Medtronic PLC said Monday that it agreed to acquire HeartWare International Inc. for $1.1 billion, adding more heart-treatment products to the medical-device maker.
Medtronic will pay $58 a share in cash for HeartWare, a 93% premium over HeartWare’s Friday closing price of $29.98. Before Monday, HeartWare’s stock had fallen 60% over the past year amid declining sales, problems with product studies and an acquisition—later terminated—that was seen as dilutive to Heartware.
The companies said Monday that the acquisition gives Medtronic more diagnostic tools and treatments for heart failure, a condition where the heart isn’t pumping enough blood to meet the body’s needs.
HeartWare makes surgical implants that mimic the heart’s blood-pumping function, known as ventricular assist devices. Medtronic estimated Monday that the global VAD market is about $800 million now and is expected to grow by a percentage in the mid-to-high single digits in the current year and accelerate to a percentage in the high-single, low-double digits in future years.
The companies said they expect the deal to close during Medtronic’s second fiscal quarter, ending in late October.
Medtronic said it didn’t expect to adjust its fiscal 2017 revenue outlook or earnings because of the acquisition, and that it expected the deal to add to earnings in its third year.
In January 2015, Medtronic closed a $50 billion acquisition of Dublin-based Covidien that combined two of the world’s largest medical-supply companies. That deal allowed Medtronic to move its corporate headquarters from Minneapolis to Dublin in a so-called inversion deal that reduced the company’s tax burden.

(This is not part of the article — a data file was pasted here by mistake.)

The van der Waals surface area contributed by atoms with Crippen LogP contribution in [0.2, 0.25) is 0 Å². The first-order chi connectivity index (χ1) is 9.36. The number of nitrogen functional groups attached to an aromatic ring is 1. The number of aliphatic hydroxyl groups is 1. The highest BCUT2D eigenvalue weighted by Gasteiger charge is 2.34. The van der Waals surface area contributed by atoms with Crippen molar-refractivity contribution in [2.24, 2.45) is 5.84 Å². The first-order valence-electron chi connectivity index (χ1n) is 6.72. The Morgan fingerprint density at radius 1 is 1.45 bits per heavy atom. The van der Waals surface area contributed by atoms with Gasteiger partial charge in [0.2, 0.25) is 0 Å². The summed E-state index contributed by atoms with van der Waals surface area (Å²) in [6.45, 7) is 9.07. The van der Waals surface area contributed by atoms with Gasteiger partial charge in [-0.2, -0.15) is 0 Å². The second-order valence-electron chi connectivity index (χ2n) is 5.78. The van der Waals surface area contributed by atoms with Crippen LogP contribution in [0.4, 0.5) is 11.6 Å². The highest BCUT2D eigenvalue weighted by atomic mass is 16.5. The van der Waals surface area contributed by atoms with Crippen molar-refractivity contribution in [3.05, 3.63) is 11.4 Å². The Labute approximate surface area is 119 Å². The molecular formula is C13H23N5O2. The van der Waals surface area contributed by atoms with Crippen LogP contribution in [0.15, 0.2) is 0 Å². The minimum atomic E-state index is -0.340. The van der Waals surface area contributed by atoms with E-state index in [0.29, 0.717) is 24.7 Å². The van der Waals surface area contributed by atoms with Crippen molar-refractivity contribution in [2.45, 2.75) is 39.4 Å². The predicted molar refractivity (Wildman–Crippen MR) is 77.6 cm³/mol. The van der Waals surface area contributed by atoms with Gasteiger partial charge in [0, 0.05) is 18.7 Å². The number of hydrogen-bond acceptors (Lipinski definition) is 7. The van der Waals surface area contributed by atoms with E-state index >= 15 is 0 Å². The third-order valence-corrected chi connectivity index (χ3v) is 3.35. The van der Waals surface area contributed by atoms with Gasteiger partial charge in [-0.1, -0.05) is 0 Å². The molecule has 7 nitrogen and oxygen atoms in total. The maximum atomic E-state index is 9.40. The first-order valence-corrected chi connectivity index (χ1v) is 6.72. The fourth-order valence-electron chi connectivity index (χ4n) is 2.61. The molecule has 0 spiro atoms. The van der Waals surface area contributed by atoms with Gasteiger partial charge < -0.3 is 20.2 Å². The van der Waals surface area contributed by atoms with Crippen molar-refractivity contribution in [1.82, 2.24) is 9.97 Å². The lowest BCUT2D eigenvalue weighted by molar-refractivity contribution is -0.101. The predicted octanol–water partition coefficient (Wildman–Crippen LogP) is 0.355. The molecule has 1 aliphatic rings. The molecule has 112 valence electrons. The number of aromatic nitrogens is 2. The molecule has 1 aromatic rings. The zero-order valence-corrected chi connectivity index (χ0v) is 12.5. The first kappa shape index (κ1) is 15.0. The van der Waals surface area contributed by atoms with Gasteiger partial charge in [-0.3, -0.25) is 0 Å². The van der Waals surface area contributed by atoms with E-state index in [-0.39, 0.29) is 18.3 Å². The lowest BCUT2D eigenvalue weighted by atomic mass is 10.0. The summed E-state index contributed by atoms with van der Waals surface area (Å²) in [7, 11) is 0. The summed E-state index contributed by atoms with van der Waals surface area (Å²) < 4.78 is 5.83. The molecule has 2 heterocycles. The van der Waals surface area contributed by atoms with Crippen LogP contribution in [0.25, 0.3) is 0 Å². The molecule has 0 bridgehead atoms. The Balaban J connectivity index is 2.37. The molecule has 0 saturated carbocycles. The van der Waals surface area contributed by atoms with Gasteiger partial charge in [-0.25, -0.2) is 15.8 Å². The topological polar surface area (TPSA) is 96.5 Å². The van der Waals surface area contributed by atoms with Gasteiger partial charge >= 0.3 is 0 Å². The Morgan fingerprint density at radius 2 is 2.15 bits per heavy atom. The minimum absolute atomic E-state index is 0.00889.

Medtronic, for its fiscal year ended April 29, reported earnings of $3.54 billion on revenue of $28.83 billion. Heartware, in its most recent fiscal year ended Dec. 31, had a loss of $72.8 million on revenue of $276.8 million.
Last year, Medtronic rival St. Jude Medical Inc. agreed to pay $3.4 billion to acquire Thoratec Corp., another maker of VADs.
By Brittney Laryea
Source: Wall Street Journal
The companies will explore opportunities to apply Flagship’s innovative bioplatforms – an ecosystem that currently comprises 41 companies – to scientific challenges in disease areas within cardiometabolic and rare diseases and initiate research programmes based on these.
BD is expanding its long-running partnership with the blood collection company Babson Diagnostics. The two companies have been working together since 2019 on a device that can gather small volumes of blood from the capillaries in the fingertip without requiring any specialized training, and beginning with a focus on supporting primary care in retail settings.
Wednesday, Australian biotech CSL said (PDF) the regulatory review of its $11.7 billion acquisition of Switzerland’s Vifor Pharma will take “a few more months,” suggesting it won’t be able to close the transaction by June 2022 as previously expected.